SripraphaiAt this point you'd have to be deaf and blind to not know about Sripraphai (64-13 39th Ave., Woodside, NY) but some things are popular for a reason. Don't believe the rumors about their food suffering post-expansion; they are unfounded. The only difference is that weekend waits are slightly less painful and BYOB is a thing of the past.
Branch out from the typical red, green, panang curry canon and try intensely spiced varieties using catfish, roast duck, sator beans, and pea-sized eggplants you rarely see in NYC. Crispy watercress salad will convert anyone with battered fried greens, chicken, shrimp, cilantro, onions, and cashews dressed in perfectly balanced lime, fish sauce, sugar and chiles.
Refrigerated cases and metal shelves near the door hold gems you won't find elsewhere like Thai marzipan, colorful fruit and vegetable facsimiles crafted from bean paste rather than ground almonds.
Chao ThaiChao Thai (85-03 Whitney Ave., Elmhurst, NY), in a pocket of Elmhurst better known for Indonesian fare, is a tiny, humble antidote to monolithic Sripraphai. There are only a few tables and little decorative distraction, but you will find well-prepared food (in walking distance of the main Thai temple in NYC).
Their list of daily specials can be intriguing: I once had a refreshing salad endearingly named Three Buddies that contained fish maw and pork (I'm still not sure what the third amigo was). Standouts include crispy pork in pad prik khing curry, teeming with plump green beans, and a selection of noodle soups containing fish and beef balls (not in the same dish, however) that you don't often see at Thai restaurants.
Zabb QueensIgnore the wine and cheese motif on their website, Zabb Queens (71-28 Roosevelt Ave, Jackson Heights, NY) specializes in Issan style food so it's best to know that curries aren't their forte. Coconut milk is scarce in northeastern Thailand where herby, sour, sharp salads a.k.a. yums and labbs (their spellings, you'll also see yam and larb elsewhere) are de rigueur. Ground meat, duck, or seafood all get this treatment and should be eaten with sticky rice -- traditionally with your hands, though most New Yorkers resort to forks. Grilled beef and pork served with chile dipping sauce and tangy sausage are also hallmarks of the cuisine.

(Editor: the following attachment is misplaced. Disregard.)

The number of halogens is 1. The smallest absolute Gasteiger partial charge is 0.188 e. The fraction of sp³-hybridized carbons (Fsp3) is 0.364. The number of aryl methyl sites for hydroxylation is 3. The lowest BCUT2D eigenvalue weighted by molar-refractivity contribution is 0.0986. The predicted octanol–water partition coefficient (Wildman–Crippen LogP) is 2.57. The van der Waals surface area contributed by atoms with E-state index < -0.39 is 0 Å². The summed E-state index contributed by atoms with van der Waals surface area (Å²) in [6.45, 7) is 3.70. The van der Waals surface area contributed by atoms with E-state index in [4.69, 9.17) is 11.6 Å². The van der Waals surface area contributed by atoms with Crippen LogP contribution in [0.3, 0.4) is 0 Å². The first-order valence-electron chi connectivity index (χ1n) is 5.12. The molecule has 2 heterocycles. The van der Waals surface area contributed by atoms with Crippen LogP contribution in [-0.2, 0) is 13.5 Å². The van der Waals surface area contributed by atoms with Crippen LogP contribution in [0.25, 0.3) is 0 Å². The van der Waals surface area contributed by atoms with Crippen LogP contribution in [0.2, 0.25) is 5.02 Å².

I can't vouch for the hot pots, but do-it-yourself fondue cooking is available. If you don't see it on the menu, just ask. Zabb stays open later than most Queens Thai restaurants with an advertised 2 a.m. closing time, though I've never hit them up in the wee hours.
Pam Real ThaiSome might say Pam Real Thai (404 W 49th St, New York, NY) is "good for Manhattan," but it's also all around good. The often-fiery cuisine stands out from the mostly mediocre cluster of Hell's Kitchen Thai and has been successful enough to warrant a second branch down the street (with Encore aptly tacked onto the name).
The chef, Pam Panyasiri, hails from Bangkok but the food is broader in scope. Just about anything made with crispy duck is irresistible; in fact there's a section of the menu entirely devoted to the rich poultry. Whole snapper in choo chee sauce and topped with shredded lime leaves is a bit of a splurge but wonderfully textured. Deceptively simple oxtail soup is unique and a ordering a large bowl to share is a great way to start a meal.
AruneeArunee (37-68 79th St, Jackson Heights, NY) has its apologists and detractors. It's a notch above your typical Americanized Thai but can be hit or miss, so don't hold me personally responsible if you get blah instead of brilliance.
But if you find yourself in Jackson Heights and aren't in the mood for Indian or Latin American, try po pia taud (Thai spring rolls) instead of an arepa or samosa. Arunee works for dining companions with diverse tastes because they have the greatest hits like pad thai and tom kha gai as well as more adventurous options -- frog legs with chile sauce or stomach and intestine soup, anyone?